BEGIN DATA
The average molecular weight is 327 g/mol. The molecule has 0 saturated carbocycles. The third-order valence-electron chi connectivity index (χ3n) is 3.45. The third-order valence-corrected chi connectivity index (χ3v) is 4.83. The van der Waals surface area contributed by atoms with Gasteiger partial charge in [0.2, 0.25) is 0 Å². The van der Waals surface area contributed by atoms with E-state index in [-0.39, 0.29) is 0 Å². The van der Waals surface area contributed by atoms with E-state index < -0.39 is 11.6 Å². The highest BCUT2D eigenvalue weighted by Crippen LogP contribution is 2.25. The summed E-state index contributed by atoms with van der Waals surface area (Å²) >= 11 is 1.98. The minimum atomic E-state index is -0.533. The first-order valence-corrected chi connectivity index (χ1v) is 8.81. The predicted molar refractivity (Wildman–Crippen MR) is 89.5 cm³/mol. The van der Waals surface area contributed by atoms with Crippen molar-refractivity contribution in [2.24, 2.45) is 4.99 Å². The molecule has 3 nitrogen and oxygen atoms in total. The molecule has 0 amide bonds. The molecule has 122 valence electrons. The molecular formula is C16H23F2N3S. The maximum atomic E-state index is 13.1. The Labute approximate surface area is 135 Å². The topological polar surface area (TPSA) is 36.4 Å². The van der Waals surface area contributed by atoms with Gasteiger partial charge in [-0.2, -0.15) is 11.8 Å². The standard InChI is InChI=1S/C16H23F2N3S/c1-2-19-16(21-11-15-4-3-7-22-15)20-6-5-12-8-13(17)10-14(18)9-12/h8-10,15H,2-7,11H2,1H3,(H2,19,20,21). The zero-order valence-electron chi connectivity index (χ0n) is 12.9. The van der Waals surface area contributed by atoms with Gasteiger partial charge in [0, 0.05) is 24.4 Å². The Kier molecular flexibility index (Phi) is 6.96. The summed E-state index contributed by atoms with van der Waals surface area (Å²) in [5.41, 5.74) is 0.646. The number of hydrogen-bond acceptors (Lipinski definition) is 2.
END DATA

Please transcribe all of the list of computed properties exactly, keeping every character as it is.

The average molecular weight is 327 g/mol. The molecule has 0 saturated carbocycles. The third-order valence-electron chi connectivity index (χ3n) is 3.45. The third-order valence-corrected chi connectivity index (χ3v) is 4.83. The van der Waals surface area contributed by atoms with Gasteiger partial charge in [0.2, 0.25) is 0 Å². The van der Waals surface area contributed by atoms with E-state index in [-0.39, 0.29) is 0 Å². The van der Waals surface area contributed by atoms with E-state index < -0.39 is 11.6 Å². The highest BCUT2D eigenvalue weighted by Crippen LogP contribution is 2.25. The summed E-state index contributed by atoms with van der Waals surface area (Å²) >= 11 is 1.98. The minimum atomic E-state index is -0.533. The first-order valence-corrected chi connectivity index (χ1v) is 8.81. The predicted molar refractivity (Wildman–Crippen MR) is 89.5 cm³/mol. The van der Waals surface area contributed by atoms with Crippen molar-refractivity contribution in [2.24, 2.45) is 4.99 Å². The molecule has 3 nitrogen and oxygen atoms in total. The molecule has 0 amide bonds. The molecule has 122 valence electrons. The molecular formula is C16H23F2N3S. The maximum atomic E-state index is 13.1. The Labute approximate surface area is 135 Å². The topological polar surface area (TPSA) is 36.4 Å². The van der Waals surface area contributed by atoms with Gasteiger partial charge in [-0.2, -0.15) is 11.8 Å². The standard InChI is InChI=1S/C16H23F2N3S/c1-2-19-16(21-11-15-4-3-7-22-15)20-6-5-12-8-13(17)10-14(18)9-12/h8-10,15H,2-7,11H2,1H3,(H2,19,20,21). The zero-order valence-electron chi connectivity index (χ0n) is 12.9. The van der Waals surface area contributed by atoms with Gasteiger partial charge in [0, 0.05) is 24.4 Å². The Kier molecular flexibility index (Phi) is 6.96. The summed E-state index contributed by atoms with van der Waals surface area (Å²) in [5.41, 5.74) is 0.646. The number of hydrogen-bond acceptors (Lipinski definition) is 2.